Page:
The 'Battle of Păuliș' was fought between Hungarian and Soviet-supported Romanian forces in the Arad county of western Romania within the content of the larger 'Campaign for Romania' (14/19 September 1944).
The battle took place after the coup d’etat of King Michael I had paved the way for the transfer of Romania’s allegiance from the Axis to the Allied powers. During the battle, the Romanians fought off heavy Hungarian attacks for four days and then, with the arrival of Soviet reinforcements, counterattacked and drove the Hungarians back to their original positions.
Advancing on the northern bank of the Mureș river in the direction Sâmbăteni and Miniș, at the same time as an enveloping manoeuvre by the Romanian forces' right flank, Hungarian forces in the shape of Ezredes Ferenc Koszorus’s 1st Armoured Division and Ezredes György Vukovár’s 6th Field Replacement Division made contact with the Romanian 'Păuliș' Detachment to the west of the village of Păuliș (Ópálos in Hungarian) on 14 September. Commanded by Colonel Alexandru Petrescu, the 'Păuliș' Detachment included three battalions of cadets from the Reserve Infantry Non-Commissioned Officer School of Radna, present-day Lipova (Lippa in Hungarian).
The first Hungarian assault, carried out with two infantry battalions supported by tanks, was repulsed by the cadets' 2nd and 6th Companies. Five more attacks were then made against the Romanian defenders, but by the fall of nightl the Romanian units still firmly held their positions. The Hungarians lost 18 tanks and three other armoured vehicles, all destroyed by the four anti-tank guns of the 'Păuliș' Detachment. On the next day, the Hungarians concentrated their attack against the 1/96th Regiment on Hill 471. After a strong artillery preparation, the Hungarian assault forced the Romanian troops to fall back on successive defence lines, and were brought to a halt in the Cladova valley only after they had taken the villages of Cuvin and Ghioroc. On the morning of 16 September, a surprise Romanian counterattack, without artillery preparation and carried out by the cadets' 5th Company, managed to destroy a large part of the Hungarian force which had broken through the defence perimeter in the course of the previous day.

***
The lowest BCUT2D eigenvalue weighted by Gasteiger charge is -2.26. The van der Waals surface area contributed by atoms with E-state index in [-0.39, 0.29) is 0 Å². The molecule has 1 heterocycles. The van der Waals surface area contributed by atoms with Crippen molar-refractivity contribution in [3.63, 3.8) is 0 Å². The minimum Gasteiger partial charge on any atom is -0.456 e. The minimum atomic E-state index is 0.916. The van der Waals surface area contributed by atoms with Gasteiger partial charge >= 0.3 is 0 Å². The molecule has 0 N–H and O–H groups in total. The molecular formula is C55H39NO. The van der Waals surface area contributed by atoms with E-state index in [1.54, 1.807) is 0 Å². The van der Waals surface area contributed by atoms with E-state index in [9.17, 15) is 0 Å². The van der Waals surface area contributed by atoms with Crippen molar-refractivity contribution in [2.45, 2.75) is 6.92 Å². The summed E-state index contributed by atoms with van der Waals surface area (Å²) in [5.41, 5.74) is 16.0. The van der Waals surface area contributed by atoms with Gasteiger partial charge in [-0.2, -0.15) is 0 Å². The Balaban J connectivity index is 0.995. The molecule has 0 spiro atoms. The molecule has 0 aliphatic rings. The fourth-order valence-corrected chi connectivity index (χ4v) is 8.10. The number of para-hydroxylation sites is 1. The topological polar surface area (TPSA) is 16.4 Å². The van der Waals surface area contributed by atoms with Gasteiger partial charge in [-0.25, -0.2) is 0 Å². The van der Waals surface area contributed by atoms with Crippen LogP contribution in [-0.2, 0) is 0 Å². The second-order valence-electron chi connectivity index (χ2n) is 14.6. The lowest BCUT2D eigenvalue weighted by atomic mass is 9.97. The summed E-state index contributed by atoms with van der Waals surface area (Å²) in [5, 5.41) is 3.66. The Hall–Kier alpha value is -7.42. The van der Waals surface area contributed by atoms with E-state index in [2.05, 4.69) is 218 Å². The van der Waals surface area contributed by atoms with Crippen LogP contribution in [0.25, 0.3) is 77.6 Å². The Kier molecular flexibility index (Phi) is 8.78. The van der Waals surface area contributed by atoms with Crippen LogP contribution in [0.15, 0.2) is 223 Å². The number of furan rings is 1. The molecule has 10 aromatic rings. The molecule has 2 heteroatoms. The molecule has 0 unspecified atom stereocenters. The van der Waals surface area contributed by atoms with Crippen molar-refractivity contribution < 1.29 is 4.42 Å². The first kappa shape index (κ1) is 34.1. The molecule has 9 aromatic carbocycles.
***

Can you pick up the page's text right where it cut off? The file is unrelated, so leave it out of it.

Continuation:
The climax of battle was reached on 17 September, when the Hungarian command committed all available forces to the attack. After a 45-minute artillery preparation, the Hungarians managed to breach the Romanian lines to the south-east of Miniș, where they clashed with the cadets' 3rd Company on Hill 365. The attempt to overrun the Romanian unit failed.
On 19 September, reinforced by Soviet units of General Leytenant Ivan M. Managarov’s 53rd Army, including tanks and mechanised infantry, the entire 'Păuliș' Detachment attacked the Hungarian lines, and by the evening had recaptured their initial positions.